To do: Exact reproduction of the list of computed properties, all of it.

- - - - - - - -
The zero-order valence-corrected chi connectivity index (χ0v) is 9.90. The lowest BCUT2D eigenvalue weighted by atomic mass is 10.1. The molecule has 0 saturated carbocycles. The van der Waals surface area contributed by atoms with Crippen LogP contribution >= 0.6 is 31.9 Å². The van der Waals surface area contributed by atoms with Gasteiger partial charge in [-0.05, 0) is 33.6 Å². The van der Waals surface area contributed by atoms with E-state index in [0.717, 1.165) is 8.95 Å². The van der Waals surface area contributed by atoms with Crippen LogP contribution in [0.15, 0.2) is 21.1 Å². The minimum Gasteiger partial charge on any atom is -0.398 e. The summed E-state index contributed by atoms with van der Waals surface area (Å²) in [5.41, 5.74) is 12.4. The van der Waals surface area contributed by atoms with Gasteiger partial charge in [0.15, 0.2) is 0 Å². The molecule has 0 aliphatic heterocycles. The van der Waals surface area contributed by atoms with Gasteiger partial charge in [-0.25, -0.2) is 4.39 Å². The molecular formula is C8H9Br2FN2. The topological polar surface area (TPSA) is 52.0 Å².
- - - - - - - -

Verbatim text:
The zero-order valence-corrected chi connectivity index (χ0v) is 9.90. The lowest BCUT2D eigenvalue weighted by atomic mass is 10.1. The molecule has 0 saturated carbocycles. The van der Waals surface area contributed by atoms with Crippen LogP contribution >= 0.6 is 31.9 Å². The van der Waals surface area contributed by atoms with Gasteiger partial charge in [-0.05, 0) is 33.6 Å². The van der Waals surface area contributed by atoms with E-state index in [0.717, 1.165) is 8.95 Å². The van der Waals surface area contributed by atoms with Crippen LogP contribution in [0.15, 0.2) is 21.1 Å². The minimum Gasteiger partial charge on any atom is -0.398 e. The summed E-state index contributed by atoms with van der Waals surface area (Å²) in [5.41, 5.74) is 12.4. The van der Waals surface area contributed by atoms with Gasteiger partial charge in [0.15, 0.2) is 0 Å². The molecule has 0 aliphatic heterocycles. The van der Waals surface area contributed by atoms with Gasteiger partial charge in [-0.25, -0.2) is 4.39 Å². The molecular formula is C8H9Br2FN2. The topological polar surface area (TPSA) is 52.0 Å².